C1/1 would later get divorced and turn from a person who would not say shit if he had a mouth full to someone who wrote me fuck you letters. I ignored the letters because he had found John John. I later wrote the VA several fuck you letters and helped C 1/1 go from a 70 to 100% rating. People from C 4/3 contacted me about a reunion in 2001 in Chicago. After the reunion I drove to the wall and left mementos. Then I went to NC to see C 1/1. This was about seven days before the two towers happened.

Jump to 2005. I am retired and reconnected to the ADVA and C 4/3. The ADVA , Les Hines and Bruce Flaherty are gathering the Staff Journals for all 46 months the 4/3 was in Vietnam. It seems like everyone is wanting to take credit for finding the S/2 S/3 daily staff journals when in fact they were in the archives all the time and a senator told me about them years before. Bruce Flaherty was sending copies of the journals to everyone who requested them. Most everyone was using the journals for their own purposes which include writing a book or documenting events during their tour. I received a complete set from Bruce and started to develop the SITREP's. I may be the only person who has read all 11,000 pages of the staff journals twice.

Dave Curtin AKA Finder, from C 4/3 was building a website. I start sending him info from the journals in what is now the SITREP format. I also send him the dead list. I get an e-mail from Harold Titus (AKA The preacher). I work the story up, get permission and send, "Preacher and the rice bowl", to Finder. I also give Finder, M & M or Monumental Moments to post in his website. I was real unhappy with finders work. He was more interested in selling hats and T-shirts than honoring my dead. When he posted my dead list in alphabetical order I blew a cork. At that moment I decided to build a site to honor my dead in a unique and respectful way.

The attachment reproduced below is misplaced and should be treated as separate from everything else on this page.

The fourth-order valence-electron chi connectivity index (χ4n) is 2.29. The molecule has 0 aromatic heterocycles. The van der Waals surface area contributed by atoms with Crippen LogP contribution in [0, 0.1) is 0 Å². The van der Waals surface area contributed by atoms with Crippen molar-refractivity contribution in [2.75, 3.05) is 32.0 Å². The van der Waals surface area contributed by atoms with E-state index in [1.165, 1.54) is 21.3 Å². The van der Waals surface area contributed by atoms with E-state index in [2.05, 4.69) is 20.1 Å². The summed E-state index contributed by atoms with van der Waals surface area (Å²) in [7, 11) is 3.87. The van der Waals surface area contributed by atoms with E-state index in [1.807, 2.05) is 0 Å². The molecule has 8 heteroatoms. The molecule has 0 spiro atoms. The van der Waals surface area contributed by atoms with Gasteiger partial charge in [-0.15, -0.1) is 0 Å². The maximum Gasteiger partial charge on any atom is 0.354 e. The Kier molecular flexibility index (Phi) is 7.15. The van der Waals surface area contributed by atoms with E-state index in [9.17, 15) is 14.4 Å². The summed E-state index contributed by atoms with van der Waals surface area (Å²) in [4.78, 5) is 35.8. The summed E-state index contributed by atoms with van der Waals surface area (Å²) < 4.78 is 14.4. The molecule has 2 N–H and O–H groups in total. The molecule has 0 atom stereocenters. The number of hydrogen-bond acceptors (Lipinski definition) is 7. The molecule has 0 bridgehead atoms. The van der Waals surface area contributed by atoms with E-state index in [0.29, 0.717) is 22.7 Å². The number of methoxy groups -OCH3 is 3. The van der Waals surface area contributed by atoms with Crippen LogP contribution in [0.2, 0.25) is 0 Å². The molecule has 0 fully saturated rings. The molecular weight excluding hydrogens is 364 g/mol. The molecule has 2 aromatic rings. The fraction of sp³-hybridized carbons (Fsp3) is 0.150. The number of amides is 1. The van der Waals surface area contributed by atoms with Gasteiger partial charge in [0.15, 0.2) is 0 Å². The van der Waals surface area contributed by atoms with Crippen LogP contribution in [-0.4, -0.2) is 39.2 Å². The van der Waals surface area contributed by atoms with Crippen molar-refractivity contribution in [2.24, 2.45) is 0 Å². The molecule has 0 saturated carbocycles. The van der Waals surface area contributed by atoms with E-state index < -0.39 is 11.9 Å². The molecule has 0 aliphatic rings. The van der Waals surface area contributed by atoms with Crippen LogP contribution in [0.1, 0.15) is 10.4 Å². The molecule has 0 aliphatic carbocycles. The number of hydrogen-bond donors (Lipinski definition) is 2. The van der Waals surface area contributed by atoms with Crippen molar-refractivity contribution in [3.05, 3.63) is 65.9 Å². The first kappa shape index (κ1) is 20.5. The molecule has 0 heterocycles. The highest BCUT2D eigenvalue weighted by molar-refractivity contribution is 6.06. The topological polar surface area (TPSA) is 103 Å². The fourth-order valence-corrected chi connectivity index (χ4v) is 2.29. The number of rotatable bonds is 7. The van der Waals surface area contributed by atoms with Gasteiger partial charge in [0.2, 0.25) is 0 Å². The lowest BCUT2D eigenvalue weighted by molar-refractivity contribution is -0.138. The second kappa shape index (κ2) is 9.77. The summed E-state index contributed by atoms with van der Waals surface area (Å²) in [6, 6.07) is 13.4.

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What is the Mechanical Ambush?
Jim describes it in a letter to Tom Skeins as follows:

Tom,
The mechanical ambush was actually a booby trap made with our claymores. We would set them up with trip wires on trails like the enemy did for us. The only difference was, we could dismantle ours and take them with us when we left an ambush site. So while they were in use we were always in the area to monitor them and always took them with us when we left so friendly's couldn't be hurt later. Thus, they weren't considered booby traps and against the Geneva convention. Hence the term 'mechanical ambush'.

They might have improved them later in 1970-1971 but the first ones we made consisted of trip wire, claymore, battery, clothes pin (the spring type pin) and the plastic spoon handle out of our c-rations. As you know, it took only three volts to set off a blasting cap that ignited the claymore. So a small battery was used for the current, you would cut the claymore wire and wrap the exposed wires around the tips of the clothes pin. Then use the plastic handle of your c-ration spoon for your trip wire. Put the spoon between the wires of your clothes pin and sting your trip wire across a well used trail. Always hooking your battery up last from a safe position. When anyone came down the trail and walked into your trip wire it would pull the plastic spoon handle out of the clothes pin letting the two wires touch completing the circuit and the claymore would explode. Usually resulting in a body count, they were very effective as you can see from the sit rep on the LZ Buff site. We got creative as time went on and was making larger mechanicals by hooking more claymores together with primer cord. Hope this explanation was helpful. ~ Jim